In the Anglican tradition, each week of the Church year has a special prayer, called a “collect,” used during Sunday worship and then for the following week.
Here are the collects for Advent. If you click on the titles, it will take you to the Anglican Pastor Collect Reflection for that week—a short blog post to help you reflect on the collect!
Almighty God, give us grace to cast away the works of darkness, and put on the armor of light, now in the time of this mortal life in which your Son Jesus Christ came to visit us in great humility; that in the last day, when he shall come again in his glorious majesty to judge both the living and the dead, we may rise to the life immortal; through him who lives and reigns with you and the Holy Spirit, one God, now and for ever. Amen.
Blessed Lord, who caused all holy Scriptures to be written for our learning: Grant us so to hear them, read, mark, learn, and inwardly digest them, that by patience and the comfort of your holy Word we may embrace and ever hold fast the blessed hope of everlasting life, which you have given us in our Savior Jesus Christ; who lives and reigns with you and the Holy Spirit, one God, for ever and ever. Amen.
O Lord Jesus Christ, you sent your messengers the prophets to preach repentance and prepare the way for our salvation: Grant that the ministers and stewards of your mysteries may likewise make ready your way, by turning the hearts of the disobedient toward the wisdom of the just, that at your second coming to judge the world, we may be found a people acceptable in your sight; for with the Father and the Holy Spirit you live and reign, one God, now and for ever. Amen.
Stir up your power, O Lord, and with great might come among us; and as we are sorely hindered by our sins from running the race that is set before us, let your bountiful grace and mercy speedily help and deliver us; through Jesus Christ our Lord, to whom, with you and the Holy Spirit, be honor and glory, now and for ever. Amen.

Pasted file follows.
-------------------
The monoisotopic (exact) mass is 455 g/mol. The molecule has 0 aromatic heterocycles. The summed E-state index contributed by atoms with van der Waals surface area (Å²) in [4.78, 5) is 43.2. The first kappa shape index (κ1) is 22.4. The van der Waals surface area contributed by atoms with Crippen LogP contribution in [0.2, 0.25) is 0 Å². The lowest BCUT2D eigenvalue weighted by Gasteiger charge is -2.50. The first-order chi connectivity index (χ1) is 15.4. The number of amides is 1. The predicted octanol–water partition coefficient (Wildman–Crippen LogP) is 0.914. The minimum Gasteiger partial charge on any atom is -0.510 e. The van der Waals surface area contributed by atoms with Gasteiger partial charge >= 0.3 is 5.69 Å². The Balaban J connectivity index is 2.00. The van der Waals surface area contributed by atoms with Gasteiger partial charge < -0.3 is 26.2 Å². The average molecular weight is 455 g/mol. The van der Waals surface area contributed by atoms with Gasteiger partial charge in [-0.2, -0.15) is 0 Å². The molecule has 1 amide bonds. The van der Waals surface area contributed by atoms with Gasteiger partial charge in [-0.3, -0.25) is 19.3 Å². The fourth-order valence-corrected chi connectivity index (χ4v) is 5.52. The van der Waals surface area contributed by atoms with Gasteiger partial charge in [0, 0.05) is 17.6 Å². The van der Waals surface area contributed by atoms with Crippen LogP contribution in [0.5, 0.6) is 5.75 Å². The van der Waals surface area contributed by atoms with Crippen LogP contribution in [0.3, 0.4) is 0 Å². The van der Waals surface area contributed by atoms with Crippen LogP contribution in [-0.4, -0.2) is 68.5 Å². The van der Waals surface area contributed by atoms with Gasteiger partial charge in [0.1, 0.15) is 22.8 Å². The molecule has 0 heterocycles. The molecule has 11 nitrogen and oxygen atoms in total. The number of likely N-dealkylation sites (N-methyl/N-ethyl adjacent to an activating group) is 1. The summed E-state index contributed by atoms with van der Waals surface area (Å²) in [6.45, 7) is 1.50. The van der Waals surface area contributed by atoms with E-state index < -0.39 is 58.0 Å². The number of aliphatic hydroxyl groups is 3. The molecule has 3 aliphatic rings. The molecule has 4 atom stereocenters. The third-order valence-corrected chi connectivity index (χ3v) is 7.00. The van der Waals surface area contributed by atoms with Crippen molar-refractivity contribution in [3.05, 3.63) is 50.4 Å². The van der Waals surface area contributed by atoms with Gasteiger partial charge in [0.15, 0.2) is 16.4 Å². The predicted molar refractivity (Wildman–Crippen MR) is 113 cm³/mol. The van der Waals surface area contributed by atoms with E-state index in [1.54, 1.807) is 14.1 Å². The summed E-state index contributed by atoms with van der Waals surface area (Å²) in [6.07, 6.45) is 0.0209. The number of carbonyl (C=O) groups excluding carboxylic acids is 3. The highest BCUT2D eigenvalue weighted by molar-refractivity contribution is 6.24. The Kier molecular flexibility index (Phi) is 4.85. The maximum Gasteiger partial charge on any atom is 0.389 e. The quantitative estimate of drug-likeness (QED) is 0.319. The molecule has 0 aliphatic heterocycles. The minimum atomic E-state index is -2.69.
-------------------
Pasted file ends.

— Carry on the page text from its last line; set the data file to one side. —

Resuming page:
Other Advent posts at Anglican Compass
If you’d like to learn more about Advent, check out the following posts right here:
- Why You Should Follow the Church Calendar with Your Family at Home This Advent
- My Top 4 Favorite Advent Traditions
- What is Advent?
- What They Are Saying About Advent
- Observing Advent as a Family
- The War on Advent
- Advent: John the Baptist and Me (Part 1)
- Advent: Prepare the Way (Part 2)
- Themes of Advent
- Try These 3 “Las Posadas” Recipes This Advent!
(Click here to view all of our posts that have been tagged as “Advent.”)
Other Advent resources
Read our Advent book, The Liturgical Home: Advent, by Ashley Wallace!
Check out the following external resources to learn more about Advent and how to celebrate it:
- The good folks over at The Homely Hours have put together some excellent Advent resources, including this great list of suggested practices for Advent this year.
- Check out this Advent Resource Guide from the Calvin Institute of Christian Worship
- The Advent Project | Biola University Center for Christianity, Culture and the Arts
- Come, Let Us Adore Him: A Daily Advent Devotional, by Paul David Tripp
- Advent: The Once and Future Coming of Jesus Christ, by Fleming Rutledge
- Good Dirt: Advent, Christmastide & Epiphany (Volume 1)
- Books and Music for Advent and Christmastide (Renovaré)
- Advent – Wikipedia
Did I leave anything out?
If there’s something I didn’t mention that you think should be in this introduction/guide to Advent, please let me know in the comments below!